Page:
Intended for healthcare professionals

Rapid Response:

Re: Assessing the health effects of a “no deal” Brexit

A recent shock (when all the local, rural pharmacies ran out of one of my medicines) led me to think about Foresight and any personal planning I should do for Brexit.[1] Top of the list was getting on Eurostar to ensure a reserve of medication (in California, this packing is part of the State recommended preparedness for Earthquakes) and next came essential spare parts for my French car and supplies of good Italian coffee (and a big sack of Italian oranges and lemons for my 5-a-day). Before travelling, I just checked my European Health Insurance Card (EHIC): it says it is valid until 2022. In relation to ‘reciprocal healthcare’ the Analysis [1] refers to 2018 ‘operational readiness guidance’ which seeks to reassure its readers that the UK already had a Bill to “support a broad continuance of the existing reciprocal healthcare rights under current EU regulations (such as the European Health Insurance Card)”. Now, in September 2019, our Government website tells me:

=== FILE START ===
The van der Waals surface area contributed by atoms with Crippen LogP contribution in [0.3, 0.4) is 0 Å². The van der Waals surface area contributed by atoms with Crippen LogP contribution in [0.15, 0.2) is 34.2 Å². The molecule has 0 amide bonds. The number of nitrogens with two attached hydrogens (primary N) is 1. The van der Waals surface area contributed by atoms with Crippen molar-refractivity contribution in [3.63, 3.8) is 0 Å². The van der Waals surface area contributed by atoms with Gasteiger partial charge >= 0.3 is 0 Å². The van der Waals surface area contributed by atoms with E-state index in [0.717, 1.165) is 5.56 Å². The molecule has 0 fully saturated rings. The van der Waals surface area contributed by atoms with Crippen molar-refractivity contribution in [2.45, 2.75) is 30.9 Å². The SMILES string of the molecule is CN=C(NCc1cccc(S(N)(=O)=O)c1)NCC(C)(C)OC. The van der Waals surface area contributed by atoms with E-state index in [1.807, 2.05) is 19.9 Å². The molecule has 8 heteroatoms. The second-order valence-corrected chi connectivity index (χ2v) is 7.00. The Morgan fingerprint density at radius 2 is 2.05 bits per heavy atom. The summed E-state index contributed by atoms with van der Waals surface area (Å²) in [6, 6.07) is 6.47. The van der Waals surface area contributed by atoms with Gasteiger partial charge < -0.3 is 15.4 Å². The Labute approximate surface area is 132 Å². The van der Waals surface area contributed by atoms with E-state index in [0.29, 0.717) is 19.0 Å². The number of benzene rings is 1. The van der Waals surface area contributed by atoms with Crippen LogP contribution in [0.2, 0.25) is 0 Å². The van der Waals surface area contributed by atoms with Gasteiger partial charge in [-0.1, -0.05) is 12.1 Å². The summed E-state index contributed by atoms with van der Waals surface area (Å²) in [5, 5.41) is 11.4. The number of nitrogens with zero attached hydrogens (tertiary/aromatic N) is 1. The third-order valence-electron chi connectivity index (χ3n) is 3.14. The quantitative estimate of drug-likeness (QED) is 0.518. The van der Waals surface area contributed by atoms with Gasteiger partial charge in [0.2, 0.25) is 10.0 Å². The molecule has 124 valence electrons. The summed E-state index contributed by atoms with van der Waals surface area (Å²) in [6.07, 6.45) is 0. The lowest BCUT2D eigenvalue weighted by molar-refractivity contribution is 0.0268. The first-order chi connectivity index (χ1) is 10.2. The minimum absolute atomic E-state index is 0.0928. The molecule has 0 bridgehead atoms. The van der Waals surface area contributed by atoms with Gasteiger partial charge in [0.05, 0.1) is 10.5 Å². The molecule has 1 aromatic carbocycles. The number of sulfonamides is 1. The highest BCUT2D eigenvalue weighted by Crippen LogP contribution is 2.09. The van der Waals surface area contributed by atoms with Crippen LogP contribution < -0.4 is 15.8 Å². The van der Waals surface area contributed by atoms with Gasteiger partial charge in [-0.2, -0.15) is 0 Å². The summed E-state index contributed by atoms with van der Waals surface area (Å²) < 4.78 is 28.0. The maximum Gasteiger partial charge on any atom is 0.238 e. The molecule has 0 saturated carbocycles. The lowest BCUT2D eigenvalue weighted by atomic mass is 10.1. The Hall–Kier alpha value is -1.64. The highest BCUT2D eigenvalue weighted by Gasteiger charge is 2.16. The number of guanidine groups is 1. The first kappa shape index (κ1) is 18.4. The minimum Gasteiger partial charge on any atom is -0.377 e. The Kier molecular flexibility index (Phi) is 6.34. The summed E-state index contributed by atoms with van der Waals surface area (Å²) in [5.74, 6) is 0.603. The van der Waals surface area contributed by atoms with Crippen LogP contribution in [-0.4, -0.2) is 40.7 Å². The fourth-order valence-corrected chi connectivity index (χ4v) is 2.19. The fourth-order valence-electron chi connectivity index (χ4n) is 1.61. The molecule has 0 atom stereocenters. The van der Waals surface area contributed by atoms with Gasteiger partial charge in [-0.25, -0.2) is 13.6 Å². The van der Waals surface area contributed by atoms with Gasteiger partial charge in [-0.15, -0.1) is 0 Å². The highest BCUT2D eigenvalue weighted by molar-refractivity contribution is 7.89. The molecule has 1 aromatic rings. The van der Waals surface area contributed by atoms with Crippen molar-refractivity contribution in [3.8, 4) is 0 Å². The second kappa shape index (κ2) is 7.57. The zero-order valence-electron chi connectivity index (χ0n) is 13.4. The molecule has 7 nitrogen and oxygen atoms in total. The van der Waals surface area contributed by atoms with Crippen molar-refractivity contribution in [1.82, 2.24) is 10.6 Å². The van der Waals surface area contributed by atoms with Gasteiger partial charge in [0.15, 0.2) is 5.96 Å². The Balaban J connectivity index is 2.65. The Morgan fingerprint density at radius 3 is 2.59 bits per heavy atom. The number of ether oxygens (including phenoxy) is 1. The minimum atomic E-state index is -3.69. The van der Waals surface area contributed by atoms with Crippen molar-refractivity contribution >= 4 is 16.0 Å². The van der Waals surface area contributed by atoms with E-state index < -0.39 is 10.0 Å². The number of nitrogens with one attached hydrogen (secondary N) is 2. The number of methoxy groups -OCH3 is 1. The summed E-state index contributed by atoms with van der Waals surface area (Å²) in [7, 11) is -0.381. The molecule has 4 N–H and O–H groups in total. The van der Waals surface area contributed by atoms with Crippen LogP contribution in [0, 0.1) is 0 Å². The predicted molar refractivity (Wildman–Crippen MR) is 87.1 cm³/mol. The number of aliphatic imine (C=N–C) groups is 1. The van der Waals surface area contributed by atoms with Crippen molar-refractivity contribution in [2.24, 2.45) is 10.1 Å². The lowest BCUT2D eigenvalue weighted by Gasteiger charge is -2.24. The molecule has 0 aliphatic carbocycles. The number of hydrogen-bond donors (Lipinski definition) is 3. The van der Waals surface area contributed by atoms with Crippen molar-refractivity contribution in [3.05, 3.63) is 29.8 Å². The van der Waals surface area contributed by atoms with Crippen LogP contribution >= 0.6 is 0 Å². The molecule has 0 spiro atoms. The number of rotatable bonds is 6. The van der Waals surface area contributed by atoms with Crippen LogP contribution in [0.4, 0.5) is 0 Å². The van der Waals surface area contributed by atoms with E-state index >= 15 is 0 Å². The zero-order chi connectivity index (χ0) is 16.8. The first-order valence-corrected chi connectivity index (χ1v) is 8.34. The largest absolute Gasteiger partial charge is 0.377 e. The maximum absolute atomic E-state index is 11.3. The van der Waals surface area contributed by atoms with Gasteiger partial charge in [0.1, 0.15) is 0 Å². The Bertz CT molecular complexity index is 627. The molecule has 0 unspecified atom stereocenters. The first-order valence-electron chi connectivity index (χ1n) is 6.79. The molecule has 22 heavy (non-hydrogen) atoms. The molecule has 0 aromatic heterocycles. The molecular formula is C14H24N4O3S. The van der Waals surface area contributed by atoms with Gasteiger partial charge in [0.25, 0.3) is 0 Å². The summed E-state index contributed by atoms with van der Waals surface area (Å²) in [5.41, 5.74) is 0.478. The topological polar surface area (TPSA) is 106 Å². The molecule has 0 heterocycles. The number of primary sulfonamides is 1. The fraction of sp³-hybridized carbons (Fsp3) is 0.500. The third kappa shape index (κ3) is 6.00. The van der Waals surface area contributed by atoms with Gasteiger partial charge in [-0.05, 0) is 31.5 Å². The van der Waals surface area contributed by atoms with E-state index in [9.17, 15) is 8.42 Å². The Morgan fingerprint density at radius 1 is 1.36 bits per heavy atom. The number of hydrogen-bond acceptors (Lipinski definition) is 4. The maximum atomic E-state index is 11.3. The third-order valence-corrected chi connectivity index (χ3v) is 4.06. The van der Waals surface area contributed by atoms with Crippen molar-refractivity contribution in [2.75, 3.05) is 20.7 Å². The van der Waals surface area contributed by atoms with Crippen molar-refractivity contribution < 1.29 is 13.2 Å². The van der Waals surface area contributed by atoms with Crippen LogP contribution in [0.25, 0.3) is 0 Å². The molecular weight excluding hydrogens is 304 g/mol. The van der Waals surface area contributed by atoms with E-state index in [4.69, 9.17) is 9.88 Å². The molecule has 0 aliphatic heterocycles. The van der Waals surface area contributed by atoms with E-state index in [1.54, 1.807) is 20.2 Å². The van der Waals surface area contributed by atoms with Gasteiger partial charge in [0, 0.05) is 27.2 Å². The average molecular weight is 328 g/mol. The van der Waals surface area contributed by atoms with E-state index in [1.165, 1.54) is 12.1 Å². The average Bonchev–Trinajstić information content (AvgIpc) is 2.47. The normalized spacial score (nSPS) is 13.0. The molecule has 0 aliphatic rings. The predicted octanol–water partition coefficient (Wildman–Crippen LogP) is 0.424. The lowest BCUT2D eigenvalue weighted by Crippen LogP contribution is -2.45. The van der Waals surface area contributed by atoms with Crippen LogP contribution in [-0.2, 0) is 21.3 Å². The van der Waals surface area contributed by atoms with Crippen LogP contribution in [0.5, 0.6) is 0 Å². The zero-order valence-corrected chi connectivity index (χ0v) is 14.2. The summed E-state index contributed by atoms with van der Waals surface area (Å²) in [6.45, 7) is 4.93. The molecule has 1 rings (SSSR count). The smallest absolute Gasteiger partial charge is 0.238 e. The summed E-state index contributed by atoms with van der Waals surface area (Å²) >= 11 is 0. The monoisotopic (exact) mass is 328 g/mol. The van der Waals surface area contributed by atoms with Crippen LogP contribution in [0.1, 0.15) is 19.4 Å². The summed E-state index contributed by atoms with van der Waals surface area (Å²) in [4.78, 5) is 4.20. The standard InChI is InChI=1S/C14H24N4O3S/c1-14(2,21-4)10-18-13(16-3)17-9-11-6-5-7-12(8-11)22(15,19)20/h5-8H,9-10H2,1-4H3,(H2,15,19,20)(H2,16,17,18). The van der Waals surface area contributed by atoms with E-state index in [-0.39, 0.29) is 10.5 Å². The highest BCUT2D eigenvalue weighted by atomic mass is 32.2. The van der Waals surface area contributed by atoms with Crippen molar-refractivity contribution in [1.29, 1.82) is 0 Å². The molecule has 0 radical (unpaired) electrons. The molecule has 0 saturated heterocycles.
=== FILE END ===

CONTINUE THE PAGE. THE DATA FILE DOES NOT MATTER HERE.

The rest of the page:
• “If the UK leaves the EU without a deal on 31 October 2019, your EHIC might not be valid anymore.”

Might not? Might? Does anyone have a clue? [2]
Maybe I should just wait in California with their oranges, lemons and planning skills, until the UK Brexit disaster is all over….

[1] Van Schalkwyk MCI. et al. Assessing the health effects of a “no deal” Brexit. BMJ 2019;366:l5300
[2] Wrigley D. Doctors will not be the agents enforcing a new “hostile environment”. BMJ Opinion 30 August 2019. https://blogs.bmj.com/bmj/2019/08/30/david-wrigley-doctors-will-not-be-t...

Competing interests: No competing interests

03 September 2019
Woody Caan
Member of the Worried Unwell
Duxford, Cambridge